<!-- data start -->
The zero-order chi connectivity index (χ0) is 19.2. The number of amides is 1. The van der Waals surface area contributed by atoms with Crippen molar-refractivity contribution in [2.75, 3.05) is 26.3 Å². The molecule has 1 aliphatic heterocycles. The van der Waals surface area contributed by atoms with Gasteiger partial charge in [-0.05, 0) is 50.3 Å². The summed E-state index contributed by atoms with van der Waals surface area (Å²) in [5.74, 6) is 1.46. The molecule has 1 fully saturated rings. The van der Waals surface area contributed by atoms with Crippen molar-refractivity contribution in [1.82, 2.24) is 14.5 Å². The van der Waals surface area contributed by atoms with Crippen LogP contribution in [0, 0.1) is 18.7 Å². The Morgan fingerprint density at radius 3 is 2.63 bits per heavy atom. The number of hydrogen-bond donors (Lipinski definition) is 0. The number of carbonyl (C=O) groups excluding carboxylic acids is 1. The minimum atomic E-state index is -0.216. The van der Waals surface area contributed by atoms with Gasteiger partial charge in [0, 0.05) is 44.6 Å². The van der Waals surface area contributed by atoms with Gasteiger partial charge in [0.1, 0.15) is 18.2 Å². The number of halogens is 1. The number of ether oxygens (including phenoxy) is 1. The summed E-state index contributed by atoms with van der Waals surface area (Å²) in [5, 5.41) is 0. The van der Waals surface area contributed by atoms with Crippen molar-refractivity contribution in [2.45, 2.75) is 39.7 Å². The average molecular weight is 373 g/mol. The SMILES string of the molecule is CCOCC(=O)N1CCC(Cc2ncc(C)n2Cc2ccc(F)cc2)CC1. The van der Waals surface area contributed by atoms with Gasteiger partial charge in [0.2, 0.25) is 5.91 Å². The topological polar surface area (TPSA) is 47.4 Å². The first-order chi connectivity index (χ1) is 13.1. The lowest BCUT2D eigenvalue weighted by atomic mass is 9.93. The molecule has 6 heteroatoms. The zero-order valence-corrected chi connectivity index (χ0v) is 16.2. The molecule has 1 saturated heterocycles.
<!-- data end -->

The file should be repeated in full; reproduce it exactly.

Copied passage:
The zero-order chi connectivity index (χ0) is 19.2. The number of amides is 1. The van der Waals surface area contributed by atoms with Crippen molar-refractivity contribution in [2.75, 3.05) is 26.3 Å². The molecule has 1 aliphatic heterocycles. The van der Waals surface area contributed by atoms with Gasteiger partial charge in [-0.05, 0) is 50.3 Å². The summed E-state index contributed by atoms with van der Waals surface area (Å²) in [5.74, 6) is 1.46. The molecule has 1 fully saturated rings. The van der Waals surface area contributed by atoms with Crippen molar-refractivity contribution in [1.82, 2.24) is 14.5 Å². The van der Waals surface area contributed by atoms with Crippen LogP contribution in [0, 0.1) is 18.7 Å². The Morgan fingerprint density at radius 3 is 2.63 bits per heavy atom. The number of hydrogen-bond donors (Lipinski definition) is 0. The number of carbonyl (C=O) groups excluding carboxylic acids is 1. The minimum atomic E-state index is -0.216. The van der Waals surface area contributed by atoms with Gasteiger partial charge in [0, 0.05) is 44.6 Å². The van der Waals surface area contributed by atoms with Gasteiger partial charge in [0.1, 0.15) is 18.2 Å². The number of halogens is 1. The number of ether oxygens (including phenoxy) is 1. The summed E-state index contributed by atoms with van der Waals surface area (Å²) in [5, 5.41) is 0. The van der Waals surface area contributed by atoms with Crippen molar-refractivity contribution in [2.45, 2.75) is 39.7 Å². The average molecular weight is 373 g/mol. The SMILES string of the molecule is CCOCC(=O)N1CCC(Cc2ncc(C)n2Cc2ccc(F)cc2)CC1. The van der Waals surface area contributed by atoms with Gasteiger partial charge in [0.2, 0.25) is 5.91 Å². The topological polar surface area (TPSA) is 47.4 Å². The first-order chi connectivity index (χ1) is 13.1. The lowest BCUT2D eigenvalue weighted by atomic mass is 9.93. The molecule has 6 heteroatoms. The zero-order valence-corrected chi connectivity index (χ0v) is 16.2. The molecule has 1 saturated heterocycles.